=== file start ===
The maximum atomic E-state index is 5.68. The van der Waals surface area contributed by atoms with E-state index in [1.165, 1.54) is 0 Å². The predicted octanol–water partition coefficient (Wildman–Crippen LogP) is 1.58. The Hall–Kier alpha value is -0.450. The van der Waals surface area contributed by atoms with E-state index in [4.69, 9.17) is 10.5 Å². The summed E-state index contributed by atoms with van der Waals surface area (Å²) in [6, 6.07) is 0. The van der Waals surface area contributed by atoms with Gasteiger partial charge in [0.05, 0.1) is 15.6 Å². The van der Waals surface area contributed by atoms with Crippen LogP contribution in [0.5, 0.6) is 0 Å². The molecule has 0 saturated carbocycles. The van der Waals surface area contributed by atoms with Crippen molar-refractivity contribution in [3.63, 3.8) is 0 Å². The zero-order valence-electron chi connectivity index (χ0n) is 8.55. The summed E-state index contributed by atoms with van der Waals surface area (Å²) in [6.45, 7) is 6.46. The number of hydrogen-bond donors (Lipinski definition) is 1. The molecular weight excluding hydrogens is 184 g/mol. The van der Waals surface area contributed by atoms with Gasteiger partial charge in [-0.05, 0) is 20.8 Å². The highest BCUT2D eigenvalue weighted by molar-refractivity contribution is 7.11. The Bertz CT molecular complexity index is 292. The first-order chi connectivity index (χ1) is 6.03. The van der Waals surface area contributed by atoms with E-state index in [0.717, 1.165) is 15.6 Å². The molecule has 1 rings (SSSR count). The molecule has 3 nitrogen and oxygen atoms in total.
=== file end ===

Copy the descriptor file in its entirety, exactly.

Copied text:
The maximum atomic E-state index is 5.68. The van der Waals surface area contributed by atoms with E-state index in [1.165, 1.54) is 0 Å². The predicted octanol–water partition coefficient (Wildman–Crippen LogP) is 1.58. The Hall–Kier alpha value is -0.450. The van der Waals surface area contributed by atoms with E-state index in [4.69, 9.17) is 10.5 Å². The summed E-state index contributed by atoms with van der Waals surface area (Å²) in [6, 6.07) is 0. The van der Waals surface area contributed by atoms with Gasteiger partial charge in [0.05, 0.1) is 15.6 Å². The van der Waals surface area contributed by atoms with Crippen LogP contribution in [0.5, 0.6) is 0 Å². The molecule has 0 saturated carbocycles. The van der Waals surface area contributed by atoms with Crippen molar-refractivity contribution in [3.63, 3.8) is 0 Å². The zero-order valence-electron chi connectivity index (χ0n) is 8.55. The summed E-state index contributed by atoms with van der Waals surface area (Å²) in [6.45, 7) is 6.46. The number of hydrogen-bond donors (Lipinski definition) is 1. The molecular weight excluding hydrogens is 184 g/mol. The van der Waals surface area contributed by atoms with Gasteiger partial charge in [-0.05, 0) is 20.8 Å². The highest BCUT2D eigenvalue weighted by molar-refractivity contribution is 7.11. The Bertz CT molecular complexity index is 292. The first-order chi connectivity index (χ1) is 6.03. The van der Waals surface area contributed by atoms with E-state index in [0.717, 1.165) is 15.6 Å². The molecule has 1 rings (SSSR count). The molecule has 3 nitrogen and oxygen atoms in total.